Background: The chronic care model (CCM) is an established framework for the management of patients with chronic illness at the individual and population level. Its application has been previously shown to improve clinical outcome in several conditions, but the prognostic impact of CCM-based programs for the management of patients with chronic heart failure (HF) in primary care is still to be elucidated. Methods: We assessed the prognostic impact of a primary-care, CCM-based project applied in Tuscany, Italy, in 1761 patients with chronic HF enrolled in a retrospective matched cohort study. The project was based on predefined working teams including general practitioners and nurses, proactively scheduled regular follow-up visitations for each patient, counseling for therapy adherence and lifestyle modifications, appropriate diagnostic and therapeutic pathways according to international guidelines, and a key supporting role of the nurses, who were responsible for the practical coordination of the follow-up. A matched group of 3522 HF subjects assisted by general practitioners not involved in the project was considered as control group. The endpoints of this study were HF hospitalization and all-cause mortality. Results: Over a 4-year follow-up period, HF hospitalization rate was higher in the CCM group than the controls (12.1 vs 10.3 events/100 patient-years; incidence rate ratio 1.15[1.05-1.27], p = 0.0030). Mortality was lower in the CCM group than the controls (10.8 vs 12.6 events/100 patient-years; incidence rate ratio 0.82[0.75-0.91], p < 0.0001). In multivariable analysis, the CCM status was associated with a 34% higher risk of HF hospitalization and 18% lower risk of death (p < 0.0001 for both). The effect on HF hospitalization was mostly driven by a 50% higher rate of planned HF hospitalization. Conclusions: Implementation of a CCM-based program for the management of HF patients in primary care led to reduced mortality and increased HF hospitalization. These findings support the hypothesis that the beneficial effects of CCM on survival might be extended to patients with chronic HF followed in primary care, but also support the need for further strategies aimed at improving the management of these patients in terms of hospitalizations. Keywords: Heart failure, Health services, Mortality, Hospitalization, Chronic disease * Correspondence: pcballo@tin.it Cardiology Unit, S. Maria Annunziata Hospital, via dell’Antella 58, Florence, Italy Full list of author information is available at the end of the article © The Author(s). 2018 Open Access This article is distributed under the terms of the Creative Commons Attribution 4.0 International License (http://creativecommons.org/licenses/by/4.0/), which permits unrestricted use, distribution, and reproduction in any medium, provided you give appropriate credit to the original author(s) and the source, provide a link to the Creative Commons license, and indicate if changes were made. The Creative Commons Public Domain Dedication waiver (http://creativecommons.org/publicdomain/zero/1.0/) applies to the data made available in this article, unless otherwise stated. Ballo et al. BMC Health Services Research (2018) 18:388 Page 2 of 8 Background this setting could have lead a positive impact on clinical Despite the progressive reduction in cardiovascular outcome. The rationale of this hypothesis was the as- death rates over the last decades, chronic heart failure sumption that a proactive approach, aimed at optimizing (HF) remains a major and growing health system patient-related and particularly system-related factors, challenge worldwide, and a leading cause of mortality, would have favoured a better adherence to guideline- recurrent hospitalization, and disability [1, 2]. Hospital recommended treatments. By investigating the potential discharges related to HF have progressively increased role of CCM in a chronic disease with large prevalence over the last decades in both US and Europe, and now and high economic burden, we also expected this study to exceed 1 million per year in the US [3–5]. To date, the contribute to the health service research field. incidence of HF in adults is 5–10 per 1000 persons per Therefore, the objective of this study was to investigate year in developed Countries, resulting in an overall the clinical utility of a CCM-based healthcare project for prevalence of 2-3% [6, 7]. The impact of HF is even the management of patients with HF. more evident in the elderly, exceeding a 10% prevalence among persons ≥70 years of age [8]. The prognosis of Methods patients with HF also remains poor, with approximately Setting and intervention 50% of patients expected to die within 5 years and with This study was designed to explore the prognostic im- no significant trends towards improvement over the last pact of a regional healthcare project applied since 2010 two decades [9–12]. Moreover, despite the progressive in Tuscany, Italy, aimed at optimizing the clinical man- advances in the pharmacological therapy of HF, gaps be- agement of patients with HF in primary care and based tween guidelines and clinical practice in HF patients are on the implementation of the CCM. The “Project for still evident [13]. All these factors contribute to impose proactive health care implementation at community a huge and progressively growing economic burden on level” was launched in 2008 by the Tuscan Regional healthcare systems [14]. Health Ministry as a major target of the 2008-2010 These considerations raise the question of whether the Health Planning, and was based on the implementation development and the implementation of specific man- of the CCM in several diseases, including HF. The pro- agement programs could be effective in improving the ject involved the whole population living in Tuscany, clinical outcome of patients with HF. The Chronic Care Italy, and was applied to patients with chronic HF since Model (CCM) is a well-known model aimed at trans- 2010. The present analysis is a retrospective matched co- forming the health care system from simply reactive – i. hort study on this population. The project was designed e., responding in case of sickness - to a proactive one, by taking into account the characteristics of the local thus focusing on the maintenance of patients’ health by healthcare system. Italy has a tax-based universal health planned regular interventions at the community, system organized on several levels. The national level organization, practice, and patient levels [15, 16]. provides funding and dictates the fundamental services Although this model has been widely applied worldwide that must be provided to every inhabitant. The regional for the management of patients with chronic diseases, level receives the national funding and organizes the few analyses investigated its effectiveness in improving health system through a network of local health author- outcomes in HF patients, with considerable differences ities. Every inhabitant is entitled to choose a GP, who in the effects on hospitalization and quality of life across has a gatekeeper function and may have in charge a the studies [17–20]. A recent metanalysis confirmed that maximum of 1500 adult subjects. GPs can work either the CCM approach can probably be clinically useful for as single physicians or functionally associated with other the management of HF patients, but with substantial colleagues. Copayment of some health services may be heterogeneity in effectiveness [21]. Moreover, most of requested, according to national or regional regulations. these studies were carried out in the US or in northern Local health authorities are further subdivided in health European Countries, whose health care systems are dif- districts that are homogeneous with respect to several ferent from the Italian one [22, 23]. Lastly, the majority characteristics (e.g., rural vs urban vs mountain areas), of evidences were obtained in hospital settings, so that and primary care is organized at the health district level. the clinical utility of CCM-based programs for the man- For this project, GPs were organized in teams agement of HF patients in primary care is still to be elu- comprising 5 to 15 physicians and at least a nurse per cidated. In this view, we sought to explore the effect of 10,000 patients. The project was specifically designed to CCM on the outcome of HF patients within the Italian implement the main principles of the CCM for the man- system, which is based on healthcare services provided agement of chronic HF patients in primary care. Accord- by a public system administered on a regional basis and ingly, regular follow-up visits were proactively scheduled hinges on a central role of the general practitioner (GP). for each patient and recalls were set up for patients who We hypothesized that the application of a CCM project in were not showing up. Particular care was given to Ballo et al. BMC Health Services Research (2018) 18:388 Page 3 of 8 provide adequate and systematic counselling for therapy responsible for updating the chronic disease registry, adherence and lifestyle modifications – including regular contacting patients for routine services, scheduling spe- physical activity, weight loss when appropriate, smoke cialist visits, managing patient counselling, providing cessation, and adequate dietary intake – and to establish additional self-management support and health behav- an effective patient-provider relationship based on col- iour counselling, and systematically recording weight laborative care and self-management education [24, 25]. and blood pressure. The GPs adhered to the project on a voluntary basis. All In each local health authority that participated to the the GPs who adhered were members of some form of project, diagnostic and therapeutic pathways were devel- association and adherence was always a groups’ decision. oped according to international guidelines compatible A pay for performance scheme was set up, based on the with the local available resources. GPs adhering to the following indicators: percentage of patients who were project enrolled patients over a predefined six-month enrolled, who were treated with ACE inhibitors/Angio- period, from January to June 2010. tensin receptor blockers and beta-blockers, who had cre- atinine and electrolyte blood tests, who attended Study sample individual or group counselling, and who had their For the purpose of this study, the exposed cohort (CCM weight measured. The pay for performance scheme was group) was selected among all patients enrolled in the the same throughout the study period. The dedicated CCM project by their GP because of chronic HF (Fig. 1, nurse had a key role in the project, as she was group A). Among them, only patients classified as Fig. 1 Top panel: Kaplan-Meier curves showing cumulative survival probability in the chronic care model (CCM, blue curve) group and in the control group (red curve). Bottom panel: Kaplan-Meier curves showing cumulative event-free survival probability in the chronic care model (CCM) group and in the control group Ballo et al. BMC Health Services Research (2018) 18:388 Page 4 of 8 having a definite diagnosis of chronic HF by administra- all-cause mortality, only the first event was considered in tive data (Fig. 1, group B) were included in the CCM survival analyses. The age classes used in survival analyses group (Fig. 1, group C). The following administrative were identified using predefined cut-offs (< 75, 75 to 85, data were considered: one or more hospital discharges and > 85 years). A p < 0.05 was considered significant. All with primary ICD9 code indicating HF (428, 3981, analyses were performed using STATA, ver. 12 (STATA 40201, 40211, 40291, 40401, 40403, 40411, 40413, Corp., College Station, TX, USA). 40491, 40493), exemption to payment because of chronic HF [26]. In this group, complete data were available for Results 1761 (94.3%) patients, which formed the final CCM Main characteristics study cohort. The unexposed cohort (control group) was Main characteristics of exposed and unexposed subjects selected among all patients with a diagnosis of HF by are shown in Table 1. As a result of the matching pro- the same administrative data and who were assisted by cedure, the two groups showed equal percent distribu- GPs not adhering to the CCM project (Fig. 1, group D). tions of age class, gender, Charlson index, use of main To minimize the risk of selection bias, exposed and un- cardiovascular pharmacological classes, local health exposed subjects were exactly matched with a 1:2 ratio Table 1 Main characteristics for age class, gender, Charlson comorbidity index (a vali- CCM group Control group Prevalence dated and widely used prognostic score related to the (n = 1761) (n = 3522) number and severity of comorbidities), geographic area Female gender 763 1526 43.3% of living (defined as the local health authority), treat- Age class ment with ACE-inhibitors and/or ARBs, beta-blockers, < 75 559 1118 31.7% and diuretics, and history of hospitalization for HF dur- ing the previous 5 years (between 2005 and 2009). We 75-85 766 1532 43.5% used a frequentist matching method, randomly selecting > 85 436 872 24.8% two unexposed subjects in each stratum given by the Charlson comorbidity index matching variable combinations. The final CCM and 0 592 1184 33.6% control group included 1761 and 3522 patients, respect- 1 366 732 20.8% ively. All subjects were followed from the baseline 2 803 1606 45.6% (discharge) until death, readmission or end of follow-up period (4 years), whichever came first. No ethical approval Treatment at enrolment was needed for this type of study. For patients in both ACE-inhibitors or ARBs 1526 3052 86.7% groups, all data were extracted from an administrative Beta-blockers 1036 2072 58.8% archive (Health Informative Database of Tuscany Region, Diuretics 1484 2968 84.3% Italy), using an anonymous code to link subjects between HF hospitalization between 2005 and 2009 different databases (hospitalizations, drugs, mortality). 0 181 362 10.3% Endpoints 1 322 644 18.3% Two different endpoints were considered in this study: ≥ 2 1258 2516 71.4% 1) hospitalization for HF; 2) all-cause mortality. The Local Health Unit follow-up encompassed a 4-year period, from January 1, 103 2 4 0.1% 2010 to December 31, 2013. Hospitalizations for HF 104 121 242 6.9% were identified by considering all discharges for the 105 1 2 0.1% Aggregate Clinical Code 108, which is obtained by grouping the following ICD-9 codes: 39891, 4280, 4281, 106 124 248 7.0% 42820-42823, 42830-42833, 42840-42843, 429. 107 179 358 10.2% 108 268 536 15.2% Statistical analysis 109 267 534 15.2% Data for categorical variables were shown as numbers 110 687 1374 39.0% (percentages). Incidence rates and incidence rate ratios 111 74 148 4.2% (IRR, exposed vs unexposed) were calculated for each clin- ical endpoint. Event-free survival analysis was performed 112 38 76 2.2% by multivariable Cox regression, to assess the impact of Main characteristics of the chronic care model group. The P value was 1 for all comparisons, as a result of the matching procedure. ARBs angiotensin receptor CCM project on the risk of HF hospitalization and mor- blockers, ACE angiotensin converting enzyme, HF heart failure tality. Analyses were carried out adjusting for death com- a Equal prevalences in both groups as a result of the exact matching peting risk. For the endpoints of HF hospitalization and The majority of patients were treated with multiple medications at enrolment Ballo et al. BMC Health Services Research (2018) 18:388 Page 5 of 8 authority of living, and number of hospitalizations for Table 3 Event-free survival analysis HF during the 2005-2009 period. The median follow-up Hazard ratio 95% CI P value time was 1148 [1124-1174] days in the CCM group and CCM status 1.35 1.19-1.52 < 0.0001 1045 [1024-1066] days in the controls. During the period a Age class of study, an increase in the proportions of subjects who 75-85 1.40 1.21-1.63 < 0.0001 were treated with beta-blockers and with ACE inhibi- > 85 1.59 1.33-1.89 < 0.0001 tors/angiotensin receptor blockers, and who had creatin- Female gender 0.96 0.85-1.09 0.51 ine and electrolyte blood tests checked was observed in both groups (Table 2). After adjusting for pre- Charlson index 1.16 1.07-1.26 < 0.0001 intervention ones, the final values were significantly Treatment at enrolment higher in the CCM group for beta-blocker therapy (IRR ACE-inhibitors or ARBs 1.09 0.90-1.31 0.38 1.07 [1.03-1.12], p < 0.0001) and for creatinine and elec- Beta-blockers 1.24 1.09-1.41 0.0010 trolyte blood tests (IRR 1.20 [1.16-1.25], p < 0.0001). Diuretics 2.38 1.87-3.03 < 0.0001 Geographic area 1.00 0.97-1.03 0.99 HF hospitalization During the follow-up, there were 713 hospitalizations for Previous HF hospitalization 1.11 0.99-1.25 0.069 HF in 432 patients within the. Predictors of hospitalization in the overall study population, as identified by multivariable Cox regression analysis. ACE angiotensin converting enzyme, ARBs CCM group (12.1 events per 100 patient-years) and 1135 angiotensin receptor blockers, CCM chronic care model, CI confidence interval hospitalizations in 657 patients within the control group a Hazard ratios calculated vs age < 75 years as a reference (10.3 events per 100 patient-years), indicating a higher incidenceintheCCM groupthaninthe controls (IRR 1.15 significantly higher rate of planned hospitalizations (HR 1. [1.05-1.27], p = 0.0030). Mean length of stay was 8.8 days in 50 [1.15-1.94], p < 0.0001). This effect was more evident the CCM group and 8.1 days in the controls, corresponding than that observed on the rate of urgent hospitalizations to 1.07 and 0.84 days per patient-year, respectively (IRR 1. (hospitalizations for HF: HR 1.29 [1.13-1.46], p < 0.0001). 25 [1.21-1.29], p < 0.0001). Multivariable analysis (Table 3) showed that CCM status was independently associated Mortality with 35% higher probability of HF hospitalization (HR 1. There were 632 deaths in the CCM group (10.8 events per 35, 95% CI 1.19-1.52, p < 0.0001). The curves showing 100 patient-years) and 1393 deaths in the control group theadjustedcumulativesurvivalprobability inthetwo (12.6 events per 100 patient-years; IRR 0.82 [0.75-0.91], p groups are shown in Fig. 1,top panel. < 0.0001). Univariable Cox regression in the overall popu- After a first hospitalization for HF, no difference was ob- lation showed that CCM status was associated with 15% served between the two groups in the risk of further HF lower risk of death (HR 0.85, 95% CI 0.78-0.94, p =0.001). hospitalizations (IRR 1.001 [0.89-1.13], p = 0.98). The rate Multivariable analysis confirmed that CCM status was in- of 30-day HF readmissions after a first HF hospitalization dependently associated with a 18% risk reduction in mor- also showed no significant difference between the CCM tality (Table 4). Adjusted cumulative survival probabilities group and the controls (4.9% vs 5.9%, p =0.14). in the two groups are shown in Fig. 1,bottom panel. Inter- When planned and urgent HF hospitalizations were estingly, even after a hospitalization for HF, patients in the considered separately, CCM status was associated with a CCM group still showed a 16% lower risk of death than the controls (HR 0.84 [0.71-0.99], p <0.05). Table 2 Process and therapeutic indicators Discussion CCM group (n = 1761) Control group (n = 3522) HF is the most common cause of hospitalization in Creatinine and electrolyte tests Western countries, particularly in patients over the age Rate 2005-2009 55.8% 52.4% of 65, and represents a major challenge to the health Rate 2010-2013 80.7% 65.3% care systems. In outpatients with chronic HF, a Beta-blocker therapy hospitalization is one of the strongest prognostic predic- Rate 2005-2009 45.0% 43.0% tors for increased mortality, and unplanned readmissions Rate 2010-2013 65.1% 59.5% arouse a high financial burden [27]. An adequate know- ledge of the precipitants of rehospitalisation in these ACE/ARBs therapy patients is therefore of major importance [28]. Besides Rate 2005-2009 78.2% 76.7% classical clinical factors such as myocardial ischemia, Rate 2010-2013 81.0% 80.2% atrial fibrillation, uncontrolled hypertension, and exacer- Rates of diagnostic and therapeutic indicators in the periods before and after bations of chronic obstructive pulmonary disease or chronic care model (CCM) project implementation among exposed and unexposed subjects. ARBs angiotensin receptor blockers, ACE angiotensin converting enzyme infections, non-clinical determinants of hospitalization Ballo et al. BMC Health Services Research (2018) 18:388 Page 6 of 8 Table 4 Survival analysis our CCM program involved primary care physicians - therefore being somewhat different from disease-centric Hazard ratio 95% CI P value systems of care/interventions as we know them from the CCM status 0.82 0.75-0.91 < 0.0001 a hospital/specialist point of view - we can hypothesize Age class that they improved their awareness of HF patients and 75-85 1.89 1.67-2.15 < 0.0001 tended to assess their clinical status following clinical > 85 3.59 3.14-4.09 < 0.0001 pathways and using more facilities, including Female gender 0.87 0.79-0.95 0.0020 hospitalization. This hypothesis is supported by the evi- Charlson index 1.39 1.31-1.48 < 0.0001 dence that the CCM status was associated with a 50% increase in the rate of planned HF hospitalizations, Treatment at enrolment whereas the effect on the rate of urgent hospitalizations ACE-inhibitors or ARBs 0.77 0.68-0.86 < 0.0001 was considerably smaller. Also, while it cannot be Beta-blockers 0.81 0.74-0.89 < 0.0001 excluded that the adjustment for death competing risk in Diuretics 1.98 1.67-2.34 < 0.0001 our analysis was not able to completely remove the in- Geographic area 1.01 0.98-1.03 0.62 creased probability of hospitalization resulting from the Previous HF hospitalization 1.12 1.02-1.22 0.015 increased number of survivors, the possibility that not every hospitalization must be considered as a poor out- Predictors of death in the overall study population, as identified by multivariable Cox regression analysis. ACE angiotensin converting enzyme, ARBs angiotensin come - especially from the patient’s point of view - should receptor blockers, CCM chronic care model, CI confidence interval a be considered. In a study of intensive primary care follow- Hazard ratios calculated vs age < 75 as a reference up following a discharge for chronic diseases including (e.g., inadequate access to follow-up care or medications HF, admissions actually increased though patients rated and poor transitions of care) are progressively growing their health better [37]. With this in mind, it is also inter- in importance [29]. In this regard, the implementation of esting to observe that no differences in the risk of further strategies aimed at improving the quality of health care HF hospitalizations or the rate of 30-day HF readmissions delivery for patients with chronic HF may be of clinical were found between groups in our study. interest. Although the true prognostic impact of the Regardless of the factors underlying this divergent CCM still lacks consistent evidence of benefit across all trend, the finding of an increase in hospitalization rates medical conditions [15, 30], a potential positive effect on among patients enrolled in CCM project carried out in a clinical outcome has been reported in various chronic primary care setting – where the access to specialist diseases [31–35]. This study explored the effect of a consultations is not so direct as in hospitals or other fa- CCM-based, regional program for patients with chronic cilities – might support the potential clinical utility of HF applied in primary care over a 4-year follow-up. Our multidisciplinary approaches to be integrated within pri- findings show that patients enrolled in the program mary care CCM models. The role of multimorbidity in showed a lower risk of death but a higher risk of affecting the risk of hospitalization in patients with hospitalization for HF than a matched control population. chronic diseases is established, particularly in the elderly Previous studies, mostly performed in hospital set- [38, 39]. Though our CCM project was not designed to tings, reported that the application of the CCM for the directly involve specialists in patients’ management, it management of patients with chronic HF could lead to could be hypothesized that such a multidisciplinary potential beneficial effects on outcome, although with strategy, by means of providing a larger number of diag- some heterogeneity in effectiveness [17–21]. The im- nostic and therapeutic pathways to the referring general proved survival observed in this study adds to these evi- physician, might potentially reduce the need for dences by suggesting that these potential benefits might hospitalization. These concepts could also be applied be extended to a chronic HF population followed in pri- not only to the doctors involved in the management of mary care. This finding could suggest a higher quality of HF patients, but also to the nurses, who represent a key care for the patients in the CCM group, and potentially component in any CCM-based health care system [40]. better cooperation between cardiologists at the hospital Our results might also have implications for the use of and the GP. However, the finding of an opposite trend both hospitalization and rehospitalization as measures of for HF hospitalization and mortality may be somewhat quality of care, suggesting that they should be used with surprising. Interestingly, a similar discrepancy was also caution. The limitations of these outcome measures are previously reported in the Veterans Affairs Health Care established, including the need of a time window that System, where mortality and HF hospitalization rates must be appropriate for the type of disease, the effect of showed a definite trend in opposite directions [36]. case-mix factors, the competing risk of mortality, and Several explanations could be proposed for the lack of the fact that admissions must be avoidable and un- decline in HF hospitalization in our population. Since planned [41]. Also, the possibility of a residual Ballo et al. BMC Health Services Research (2018) 18:388 Page 7 of 8 confounding role of measured and unmeasured individual covariates in multivariable analyses because we were in- factors that affect the likelihood of hospitalization – not terested in exploring the effect of each single variable. necessarily related to the quality of clinical care, such as The generalisability of the findings should also be con- social support, geographic location, and socioeconomics – sidered with caution. Lastly, our CCM program hinged should be taken into account [42, 43]. Accordingly, while on general physicians and dedicated nurses. As stated most efforts at discharge commonly focus on managing above, a multidisciplinary approach involving other congestion and close hemodynamic monitoring to reduce professional figures would be largely preferable for a early readmissions, broader strategies to treat HF-related complex disease such as chronic HF, particularly consid- comorbidities and patient-centered management may ering the clinical relevance of comorbidities in the probably be useful in the perspective of hospitalizations practical management of these subjects. Such a multidis- over a longer time [44, 45]. ciplinary strategy could also be useful to provide a larger Lastly, the complexity of the mechanisms underlying a number of diagnostic and therapeutic pathways to the hospitalization event should be taken into account. referring general physician, with a potential beneficial Interestingly, it has been previously written that “Pa- impact on the need of hospitalization. tients are readmitted, and not diagnoses” [46]. Not only biological factors such as inadequate treatment, comor- Conclusions bidities, and progression of disease can deeply affect the In conclusion, the implementation of a regional health rate of hospitalization, but also a number of actors –hos- care program for patients with chronic HF, based on a pital and primary care physicians, outpatient caregivers, proactive CCM strategy carried out in a primary care the patients themselves, and specific interventions/ setting, finally yielded a higher risk of HF hospitalization organizational characteristics – can exert a strict impact and an improved survival. These findings might have im- on hospitalization rates. For example, in a large study plications for the potential improvement of similar about HF hospitalizations in the United States, where CCM-based programs, highlight the importance of a the total number of HF-related hospitalizations signifi- critical assessment of hospitalization as a measure of cantly increased from 2001 to 2009, primary HF hospi- outcome, and might support the need for multidisciplin- talizations steadily decreased, whereas the total number ary strategies aimed at optimizing the management of of secondary HF hospitalizations increased by nearly CCM patients in terms of hospitalizations. 400,000 [47]. The authors argued about the hypothesis Abbreviations that these findings might be related to shifting in coding CCM: Chronic care model; GP: General practitioner; HF: Heart failure; practices, also because of incentives, as it happened for HR: Hazard ratio; IRR: Incidence rate ratio the downcoding of pneumonia hospitalizations [48]. Funding Besides opportunistic behaviours by hospital coders, it This study received no specific grant from any funding agency in the public, must be recognized that “hospitalizations for HF does commercial or not-for-profit sectors. not equate to hospitalizations because of HF” [49]. Availability of data and materials Some limitations should be highlighted in this study. The data that support the findings of this study are available from the authors Because the enrolment in the CCM program required upon reasonable request, subject to permission of the Regional Health Agency of Tuscany. that the patient was able to adequately follow the clinical visitations scheduled in the program, the possibility of a Authors’ contributions selection bias - related to the potential enrolment of pa- All the authors conceived of the study and established the methodology. FP and LP obtained and linked the data used in this study, and conducted tients with lower severity of HF - should be considered. the statistical analyses with inputs from PB, AZ, and PF. PB wrote the first This potential selection bias could have favoured a draft. FP, LP, LR, PF and AZ reviewed this for important intellectual content. reduction in mortality in the CCM group. Due to the ad- All the authors read and approved the final version. ministrative nature of the data, we were not able to con- Ethics approval and consent to participate sider some potentially relevant clinical variables in the Not needed for this type of study. analysis. Then, we cannot exclude that the observed differences in mortality and hospitalization between the Competing interests The authors declare that they have no competing interests. CCM group and the controls were influenced by other covariates. In this regard, information on HF degree Publisher’sNote measures, co-medications, other disease severity mea- Springer Nature remains neutral with regard to jurisdictional claims in published sures, adherence to therapy and discharge plans was not maps and institutional affiliations. available. It should also be highlighted that, in this study, Author details we did not adjust for the matched pair design, since we Cardiology Unit, S. Maria Annunziata Hospital, via dell’Antella 58, Florence, only would balance the two groups. Moreover, despite 2 3 Italy. Regional Health Agency of Tuscany, Florence, Italy. Tuscany Region, the matching procedure, we decided to use the Florence, Italy. Ballo et al. BMC Health Services Research (2018) 18:388 Page 8 of 8 Received: 21 January 2018 Accepted: 30 April 2018 26. International classification of diseases, Ninth revision, Clinical modification (ICD-9-CM). Available at: https://www.cdc.gov/nchs/icd/icd9cm.htm 27. Jencks SF, Williams MV, Coleman EA. 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BMC Health Services ResearchSpringer Journals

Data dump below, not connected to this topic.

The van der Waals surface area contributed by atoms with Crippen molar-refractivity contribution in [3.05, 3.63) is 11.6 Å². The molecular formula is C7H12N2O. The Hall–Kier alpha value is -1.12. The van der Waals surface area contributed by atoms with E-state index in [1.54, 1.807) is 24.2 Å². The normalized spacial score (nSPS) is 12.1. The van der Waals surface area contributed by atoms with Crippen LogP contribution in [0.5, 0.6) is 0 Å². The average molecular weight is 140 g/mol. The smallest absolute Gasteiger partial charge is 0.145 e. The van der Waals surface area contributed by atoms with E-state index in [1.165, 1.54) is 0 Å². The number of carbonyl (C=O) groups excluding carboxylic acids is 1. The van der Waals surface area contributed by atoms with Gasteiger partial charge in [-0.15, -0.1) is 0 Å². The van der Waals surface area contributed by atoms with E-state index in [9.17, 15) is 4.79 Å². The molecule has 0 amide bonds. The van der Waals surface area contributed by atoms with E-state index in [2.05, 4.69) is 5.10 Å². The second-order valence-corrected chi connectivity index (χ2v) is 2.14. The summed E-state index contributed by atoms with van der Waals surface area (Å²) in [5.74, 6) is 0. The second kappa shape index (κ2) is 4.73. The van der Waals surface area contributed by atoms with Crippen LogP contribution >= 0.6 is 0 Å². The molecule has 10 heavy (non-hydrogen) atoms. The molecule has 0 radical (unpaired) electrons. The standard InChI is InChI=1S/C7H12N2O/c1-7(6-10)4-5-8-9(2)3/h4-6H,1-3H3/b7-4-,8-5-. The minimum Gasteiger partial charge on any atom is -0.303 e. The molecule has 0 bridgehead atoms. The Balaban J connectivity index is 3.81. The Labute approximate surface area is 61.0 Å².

Published: May 30, 2018